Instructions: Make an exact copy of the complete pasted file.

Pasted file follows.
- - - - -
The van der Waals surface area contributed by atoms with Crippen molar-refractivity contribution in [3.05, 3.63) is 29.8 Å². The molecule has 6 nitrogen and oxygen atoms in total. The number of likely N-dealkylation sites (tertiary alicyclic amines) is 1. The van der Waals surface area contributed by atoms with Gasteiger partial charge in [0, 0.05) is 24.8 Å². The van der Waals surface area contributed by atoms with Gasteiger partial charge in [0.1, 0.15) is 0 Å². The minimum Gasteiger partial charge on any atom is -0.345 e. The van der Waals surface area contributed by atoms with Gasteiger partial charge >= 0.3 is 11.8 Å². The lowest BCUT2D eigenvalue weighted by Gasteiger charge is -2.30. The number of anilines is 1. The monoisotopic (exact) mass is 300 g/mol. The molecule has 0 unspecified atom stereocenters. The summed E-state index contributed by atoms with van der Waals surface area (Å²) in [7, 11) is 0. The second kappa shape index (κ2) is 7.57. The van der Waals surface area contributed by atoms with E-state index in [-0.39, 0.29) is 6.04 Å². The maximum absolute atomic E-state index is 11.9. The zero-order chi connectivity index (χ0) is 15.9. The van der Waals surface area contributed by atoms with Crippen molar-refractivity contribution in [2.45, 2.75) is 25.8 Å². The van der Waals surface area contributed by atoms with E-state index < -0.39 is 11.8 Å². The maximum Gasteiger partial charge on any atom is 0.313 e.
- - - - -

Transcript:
The van der Waals surface area contributed by atoms with Crippen molar-refractivity contribution in [3.05, 3.63) is 29.8 Å². The molecule has 6 nitrogen and oxygen atoms in total. The number of likely N-dealkylation sites (tertiary alicyclic amines) is 1. The van der Waals surface area contributed by atoms with Gasteiger partial charge in [0, 0.05) is 24.8 Å². The van der Waals surface area contributed by atoms with Gasteiger partial charge in [0.1, 0.15) is 0 Å². The minimum Gasteiger partial charge on any atom is -0.345 e. The van der Waals surface area contributed by atoms with Gasteiger partial charge >= 0.3 is 11.8 Å². The lowest BCUT2D eigenvalue weighted by Gasteiger charge is -2.30. The number of anilines is 1. The monoisotopic (exact) mass is 300 g/mol. The molecule has 0 unspecified atom stereocenters. The summed E-state index contributed by atoms with van der Waals surface area (Å²) in [7, 11) is 0. The second kappa shape index (κ2) is 7.57. The van der Waals surface area contributed by atoms with E-state index in [-0.39, 0.29) is 6.04 Å². The maximum absolute atomic E-state index is 11.9. The zero-order chi connectivity index (χ0) is 15.9. The van der Waals surface area contributed by atoms with Crippen molar-refractivity contribution in [2.45, 2.75) is 25.8 Å². The van der Waals surface area contributed by atoms with E-state index < -0.39 is 11.8 Å². The maximum Gasteiger partial charge on any atom is 0.313 e.